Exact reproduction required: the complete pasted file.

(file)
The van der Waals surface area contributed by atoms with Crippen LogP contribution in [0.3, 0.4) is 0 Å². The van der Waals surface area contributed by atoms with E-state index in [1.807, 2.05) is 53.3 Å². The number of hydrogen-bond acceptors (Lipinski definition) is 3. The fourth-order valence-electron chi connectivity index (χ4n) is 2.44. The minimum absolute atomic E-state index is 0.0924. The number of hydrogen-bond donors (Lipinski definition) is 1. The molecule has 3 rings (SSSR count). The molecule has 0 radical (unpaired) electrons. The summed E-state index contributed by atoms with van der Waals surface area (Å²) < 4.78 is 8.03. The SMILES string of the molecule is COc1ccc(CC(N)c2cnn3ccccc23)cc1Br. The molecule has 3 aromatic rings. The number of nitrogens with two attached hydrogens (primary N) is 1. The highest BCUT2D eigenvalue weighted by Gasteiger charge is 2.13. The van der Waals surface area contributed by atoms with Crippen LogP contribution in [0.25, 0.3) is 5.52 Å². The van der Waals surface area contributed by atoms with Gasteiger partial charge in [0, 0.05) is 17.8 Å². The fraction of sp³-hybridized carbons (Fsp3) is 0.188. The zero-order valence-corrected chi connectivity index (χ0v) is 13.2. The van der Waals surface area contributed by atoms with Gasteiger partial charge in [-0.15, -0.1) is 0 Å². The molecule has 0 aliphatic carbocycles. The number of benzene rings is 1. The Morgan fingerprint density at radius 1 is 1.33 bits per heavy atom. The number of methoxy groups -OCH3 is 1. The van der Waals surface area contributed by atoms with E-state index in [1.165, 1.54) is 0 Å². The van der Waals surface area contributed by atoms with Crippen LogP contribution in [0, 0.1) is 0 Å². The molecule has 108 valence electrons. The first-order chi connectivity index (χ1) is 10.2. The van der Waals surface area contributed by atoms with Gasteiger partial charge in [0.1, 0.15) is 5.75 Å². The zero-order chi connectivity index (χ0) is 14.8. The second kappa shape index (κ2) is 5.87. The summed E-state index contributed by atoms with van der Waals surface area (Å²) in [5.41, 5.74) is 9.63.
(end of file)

The van der Waals surface area contributed by atoms with Crippen LogP contribution in [0.3, 0.4) is 0 Å². The van der Waals surface area contributed by atoms with E-state index in [1.807, 2.05) is 53.3 Å². The number of hydrogen-bond acceptors (Lipinski definition) is 3. The fourth-order valence-electron chi connectivity index (χ4n) is 2.44. The minimum absolute atomic E-state index is 0.0924. The number of hydrogen-bond donors (Lipinski definition) is 1. The molecule has 3 rings (SSSR count). The molecule has 0 radical (unpaired) electrons. The summed E-state index contributed by atoms with van der Waals surface area (Å²) < 4.78 is 8.03. The SMILES string of the molecule is COc1ccc(CC(N)c2cnn3ccccc23)cc1Br. The molecule has 3 aromatic rings. The number of nitrogens with two attached hydrogens (primary N) is 1. The highest BCUT2D eigenvalue weighted by Gasteiger charge is 2.13. The van der Waals surface area contributed by atoms with Crippen LogP contribution in [0.25, 0.3) is 5.52 Å². The van der Waals surface area contributed by atoms with Gasteiger partial charge in [0, 0.05) is 17.8 Å². The fraction of sp³-hybridized carbons (Fsp3) is 0.188. The zero-order valence-corrected chi connectivity index (χ0v) is 13.2. The van der Waals surface area contributed by atoms with Gasteiger partial charge in [-0.15, -0.1) is 0 Å². The molecule has 0 aliphatic carbocycles. The number of benzene rings is 1. The Morgan fingerprint density at radius 1 is 1.33 bits per heavy atom. The number of methoxy groups -OCH3 is 1. The van der Waals surface area contributed by atoms with E-state index in [1.165, 1.54) is 0 Å². The van der Waals surface area contributed by atoms with Crippen LogP contribution in [0, 0.1) is 0 Å². The molecule has 108 valence electrons. The first-order chi connectivity index (χ1) is 10.2. The van der Waals surface area contributed by atoms with Gasteiger partial charge in [0.1, 0.15) is 5.75 Å². The zero-order chi connectivity index (χ0) is 14.8. The second kappa shape index (κ2) is 5.87. The summed E-state index contributed by atoms with van der Waals surface area (Å²) in [5.41, 5.74) is 9.63.